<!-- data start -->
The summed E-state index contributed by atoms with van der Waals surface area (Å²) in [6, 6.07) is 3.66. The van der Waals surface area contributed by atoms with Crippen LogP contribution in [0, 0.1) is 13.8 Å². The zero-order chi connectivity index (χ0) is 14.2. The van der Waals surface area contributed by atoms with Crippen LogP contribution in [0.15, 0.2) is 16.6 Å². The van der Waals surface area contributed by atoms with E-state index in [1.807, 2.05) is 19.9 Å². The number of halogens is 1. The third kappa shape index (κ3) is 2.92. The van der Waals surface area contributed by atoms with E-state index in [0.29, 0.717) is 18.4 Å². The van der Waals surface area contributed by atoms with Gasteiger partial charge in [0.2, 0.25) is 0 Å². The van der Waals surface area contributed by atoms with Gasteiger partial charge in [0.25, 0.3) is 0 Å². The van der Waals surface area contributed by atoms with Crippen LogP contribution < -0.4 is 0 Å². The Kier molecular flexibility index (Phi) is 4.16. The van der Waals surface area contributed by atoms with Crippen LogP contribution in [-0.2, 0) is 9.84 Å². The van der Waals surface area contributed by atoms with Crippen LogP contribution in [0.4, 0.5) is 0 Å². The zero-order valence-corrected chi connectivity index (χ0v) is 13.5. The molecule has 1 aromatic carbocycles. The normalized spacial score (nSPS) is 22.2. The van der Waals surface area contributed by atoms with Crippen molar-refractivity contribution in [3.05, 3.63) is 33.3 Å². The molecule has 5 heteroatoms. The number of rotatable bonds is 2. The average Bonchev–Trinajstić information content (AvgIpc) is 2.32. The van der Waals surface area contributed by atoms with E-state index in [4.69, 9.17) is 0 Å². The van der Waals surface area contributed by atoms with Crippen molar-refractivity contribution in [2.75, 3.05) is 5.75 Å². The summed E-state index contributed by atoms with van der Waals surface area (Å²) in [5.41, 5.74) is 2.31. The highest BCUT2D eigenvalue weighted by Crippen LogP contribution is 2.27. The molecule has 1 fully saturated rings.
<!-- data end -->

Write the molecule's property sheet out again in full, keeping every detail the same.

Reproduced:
The summed E-state index contributed by atoms with van der Waals surface area (Å²) in [6, 6.07) is 3.66. The van der Waals surface area contributed by atoms with Crippen LogP contribution in [0, 0.1) is 13.8 Å². The zero-order chi connectivity index (χ0) is 14.2. The van der Waals surface area contributed by atoms with Crippen LogP contribution in [0.15, 0.2) is 16.6 Å². The van der Waals surface area contributed by atoms with E-state index in [1.807, 2.05) is 19.9 Å². The number of halogens is 1. The third kappa shape index (κ3) is 2.92. The van der Waals surface area contributed by atoms with E-state index in [0.29, 0.717) is 18.4 Å². The van der Waals surface area contributed by atoms with Gasteiger partial charge in [0.2, 0.25) is 0 Å². The van der Waals surface area contributed by atoms with Gasteiger partial charge in [0.25, 0.3) is 0 Å². The van der Waals surface area contributed by atoms with Crippen LogP contribution < -0.4 is 0 Å². The Kier molecular flexibility index (Phi) is 4.16. The van der Waals surface area contributed by atoms with Crippen LogP contribution in [-0.2, 0) is 9.84 Å². The van der Waals surface area contributed by atoms with Crippen LogP contribution in [0.4, 0.5) is 0 Å². The zero-order valence-corrected chi connectivity index (χ0v) is 13.5. The molecule has 1 aromatic carbocycles. The normalized spacial score (nSPS) is 22.2. The van der Waals surface area contributed by atoms with Crippen molar-refractivity contribution in [3.05, 3.63) is 33.3 Å². The molecule has 5 heteroatoms. The number of rotatable bonds is 2. The average Bonchev–Trinajstić information content (AvgIpc) is 2.32. The van der Waals surface area contributed by atoms with E-state index in [4.69, 9.17) is 0 Å². The van der Waals surface area contributed by atoms with Crippen molar-refractivity contribution in [2.75, 3.05) is 5.75 Å². The summed E-state index contributed by atoms with van der Waals surface area (Å²) in [5.41, 5.74) is 2.31. The highest BCUT2D eigenvalue weighted by Crippen LogP contribution is 2.27. The molecule has 1 fully saturated rings.